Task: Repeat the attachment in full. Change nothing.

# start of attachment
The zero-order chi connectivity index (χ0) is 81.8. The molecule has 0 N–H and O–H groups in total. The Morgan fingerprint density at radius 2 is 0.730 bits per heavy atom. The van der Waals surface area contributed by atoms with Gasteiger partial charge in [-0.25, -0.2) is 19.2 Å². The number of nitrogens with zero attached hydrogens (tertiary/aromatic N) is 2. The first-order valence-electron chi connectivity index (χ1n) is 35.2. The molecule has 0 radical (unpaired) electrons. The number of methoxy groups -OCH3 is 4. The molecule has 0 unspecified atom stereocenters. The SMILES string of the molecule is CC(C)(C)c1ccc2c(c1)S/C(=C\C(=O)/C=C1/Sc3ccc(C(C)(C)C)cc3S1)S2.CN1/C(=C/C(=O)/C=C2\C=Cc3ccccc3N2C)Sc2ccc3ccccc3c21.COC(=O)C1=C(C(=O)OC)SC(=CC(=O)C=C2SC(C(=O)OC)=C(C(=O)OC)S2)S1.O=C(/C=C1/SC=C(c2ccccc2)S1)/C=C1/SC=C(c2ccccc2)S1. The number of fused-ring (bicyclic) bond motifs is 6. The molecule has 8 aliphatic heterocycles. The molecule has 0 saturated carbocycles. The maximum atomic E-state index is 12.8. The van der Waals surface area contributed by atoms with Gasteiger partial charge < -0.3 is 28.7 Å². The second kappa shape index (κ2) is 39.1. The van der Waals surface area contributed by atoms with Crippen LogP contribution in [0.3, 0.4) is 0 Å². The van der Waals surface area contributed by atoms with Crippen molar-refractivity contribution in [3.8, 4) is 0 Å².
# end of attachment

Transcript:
The zero-order chi connectivity index (χ0) is 81.8. The molecule has 0 N–H and O–H groups in total. The Morgan fingerprint density at radius 2 is 0.730 bits per heavy atom. The van der Waals surface area contributed by atoms with Gasteiger partial charge in [-0.25, -0.2) is 19.2 Å². The number of nitrogens with zero attached hydrogens (tertiary/aromatic N) is 2. The first-order valence-electron chi connectivity index (χ1n) is 35.2. The molecule has 0 radical (unpaired) electrons. The number of methoxy groups -OCH3 is 4. The molecule has 0 unspecified atom stereocenters. The SMILES string of the molecule is CC(C)(C)c1ccc2c(c1)S/C(=C\C(=O)/C=C1/Sc3ccc(C(C)(C)C)cc3S1)S2.CN1/C(=C/C(=O)/C=C2\C=Cc3ccccc3N2C)Sc2ccc3ccccc3c21.COC(=O)C1=C(C(=O)OC)SC(=CC(=O)C=C2SC(C(=O)OC)=C(C(=O)OC)S2)S1.O=C(/C=C1/SC=C(c2ccccc2)S1)/C=C1/SC=C(c2ccccc2)S1. The number of fused-ring (bicyclic) bond motifs is 6. The molecule has 8 aliphatic heterocycles. The molecule has 0 saturated carbocycles. The maximum atomic E-state index is 12.8. The van der Waals surface area contributed by atoms with Gasteiger partial charge < -0.3 is 28.7 Å². The second kappa shape index (κ2) is 39.1. The van der Waals surface area contributed by atoms with Crippen LogP contribution in [0.3, 0.4) is 0 Å². The van der Waals surface area contributed by atoms with Crippen molar-refractivity contribution in [3.8, 4) is 0 Å².